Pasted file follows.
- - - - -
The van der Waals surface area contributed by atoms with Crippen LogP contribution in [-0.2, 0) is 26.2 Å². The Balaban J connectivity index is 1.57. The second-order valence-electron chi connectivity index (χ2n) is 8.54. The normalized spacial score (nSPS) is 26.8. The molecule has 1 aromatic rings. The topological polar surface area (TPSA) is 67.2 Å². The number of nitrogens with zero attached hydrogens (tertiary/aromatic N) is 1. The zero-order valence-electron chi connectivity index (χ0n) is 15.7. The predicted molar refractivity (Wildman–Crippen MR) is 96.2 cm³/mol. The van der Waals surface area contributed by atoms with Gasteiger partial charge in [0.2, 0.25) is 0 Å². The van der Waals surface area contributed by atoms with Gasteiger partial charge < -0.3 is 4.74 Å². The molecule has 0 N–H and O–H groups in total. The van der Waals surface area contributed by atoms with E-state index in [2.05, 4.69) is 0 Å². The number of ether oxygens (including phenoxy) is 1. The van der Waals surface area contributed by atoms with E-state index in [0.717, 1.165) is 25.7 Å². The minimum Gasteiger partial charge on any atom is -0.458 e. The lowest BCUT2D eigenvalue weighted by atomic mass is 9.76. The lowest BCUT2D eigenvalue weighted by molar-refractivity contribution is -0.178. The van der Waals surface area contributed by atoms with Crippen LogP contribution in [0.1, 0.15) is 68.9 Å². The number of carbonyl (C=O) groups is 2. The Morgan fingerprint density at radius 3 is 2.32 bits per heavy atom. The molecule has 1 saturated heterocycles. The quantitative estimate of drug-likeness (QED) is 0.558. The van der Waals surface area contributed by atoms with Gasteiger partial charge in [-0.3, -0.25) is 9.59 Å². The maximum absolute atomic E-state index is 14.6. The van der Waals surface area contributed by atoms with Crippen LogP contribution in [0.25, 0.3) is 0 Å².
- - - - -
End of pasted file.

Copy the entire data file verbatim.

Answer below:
The van der Waals surface area contributed by atoms with Crippen LogP contribution in [-0.2, 0) is 26.2 Å². The Balaban J connectivity index is 1.57. The second-order valence-electron chi connectivity index (χ2n) is 8.54. The normalized spacial score (nSPS) is 26.8. The molecule has 1 aromatic rings. The topological polar surface area (TPSA) is 67.2 Å². The number of nitrogens with zero attached hydrogens (tertiary/aromatic N) is 1. The zero-order valence-electron chi connectivity index (χ0n) is 15.7. The predicted molar refractivity (Wildman–Crippen MR) is 96.2 cm³/mol. The van der Waals surface area contributed by atoms with Gasteiger partial charge in [0.2, 0.25) is 0 Å². The van der Waals surface area contributed by atoms with Gasteiger partial charge < -0.3 is 4.74 Å². The molecule has 0 N–H and O–H groups in total. The van der Waals surface area contributed by atoms with E-state index in [2.05, 4.69) is 0 Å². The number of ether oxygens (including phenoxy) is 1. The van der Waals surface area contributed by atoms with E-state index in [0.717, 1.165) is 25.7 Å². The minimum Gasteiger partial charge on any atom is -0.458 e. The lowest BCUT2D eigenvalue weighted by atomic mass is 9.76. The lowest BCUT2D eigenvalue weighted by molar-refractivity contribution is -0.178. The van der Waals surface area contributed by atoms with Crippen LogP contribution in [0.1, 0.15) is 68.9 Å². The number of carbonyl (C=O) groups is 2. The Morgan fingerprint density at radius 3 is 2.32 bits per heavy atom. The molecule has 1 saturated heterocycles. The quantitative estimate of drug-likeness (QED) is 0.558. The van der Waals surface area contributed by atoms with Gasteiger partial charge in [-0.3, -0.25) is 9.59 Å². The maximum absolute atomic E-state index is 14.6. The van der Waals surface area contributed by atoms with Crippen LogP contribution in [0.25, 0.3) is 0 Å².